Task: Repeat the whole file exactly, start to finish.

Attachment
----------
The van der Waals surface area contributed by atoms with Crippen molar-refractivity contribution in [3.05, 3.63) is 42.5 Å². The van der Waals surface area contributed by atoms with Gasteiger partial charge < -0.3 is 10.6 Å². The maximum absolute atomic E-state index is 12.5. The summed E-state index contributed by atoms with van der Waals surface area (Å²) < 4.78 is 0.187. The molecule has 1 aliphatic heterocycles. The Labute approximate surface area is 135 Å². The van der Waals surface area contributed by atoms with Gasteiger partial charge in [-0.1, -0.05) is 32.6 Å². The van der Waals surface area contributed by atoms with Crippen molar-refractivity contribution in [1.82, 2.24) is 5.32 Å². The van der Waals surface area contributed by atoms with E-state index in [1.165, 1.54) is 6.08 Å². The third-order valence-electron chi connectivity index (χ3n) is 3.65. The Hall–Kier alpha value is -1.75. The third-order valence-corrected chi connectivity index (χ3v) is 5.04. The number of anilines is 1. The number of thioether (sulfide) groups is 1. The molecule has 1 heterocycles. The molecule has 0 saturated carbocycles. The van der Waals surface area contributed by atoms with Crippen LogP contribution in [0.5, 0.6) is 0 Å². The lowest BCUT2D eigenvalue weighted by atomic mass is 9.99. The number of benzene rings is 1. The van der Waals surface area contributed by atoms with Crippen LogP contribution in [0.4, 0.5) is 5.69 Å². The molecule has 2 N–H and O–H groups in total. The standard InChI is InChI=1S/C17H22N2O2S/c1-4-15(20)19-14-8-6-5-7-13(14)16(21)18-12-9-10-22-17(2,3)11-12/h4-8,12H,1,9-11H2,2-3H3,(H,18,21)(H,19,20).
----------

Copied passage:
The van der Waals surface area contributed by atoms with Crippen molar-refractivity contribution in [3.05, 3.63) is 42.5 Å². The van der Waals surface area contributed by atoms with Gasteiger partial charge < -0.3 is 10.6 Å². The maximum absolute atomic E-state index is 12.5. The summed E-state index contributed by atoms with van der Waals surface area (Å²) < 4.78 is 0.187. The molecule has 1 aliphatic heterocycles. The Labute approximate surface area is 135 Å². The van der Waals surface area contributed by atoms with Gasteiger partial charge in [-0.1, -0.05) is 32.6 Å². The van der Waals surface area contributed by atoms with Crippen molar-refractivity contribution in [1.82, 2.24) is 5.32 Å². The van der Waals surface area contributed by atoms with E-state index in [1.165, 1.54) is 6.08 Å². The third-order valence-electron chi connectivity index (χ3n) is 3.65. The Hall–Kier alpha value is -1.75. The third-order valence-corrected chi connectivity index (χ3v) is 5.04. The number of anilines is 1. The number of thioether (sulfide) groups is 1. The molecule has 1 heterocycles. The molecule has 0 saturated carbocycles. The van der Waals surface area contributed by atoms with Crippen LogP contribution in [0.5, 0.6) is 0 Å². The lowest BCUT2D eigenvalue weighted by atomic mass is 9.99. The number of benzene rings is 1. The van der Waals surface area contributed by atoms with Crippen LogP contribution in [0.4, 0.5) is 5.69 Å². The molecule has 2 N–H and O–H groups in total. The standard InChI is InChI=1S/C17H22N2O2S/c1-4-15(20)19-14-8-6-5-7-13(14)16(21)18-12-9-10-22-17(2,3)11-12/h4-8,12H,1,9-11H2,2-3H3,(H,18,21)(H,19,20).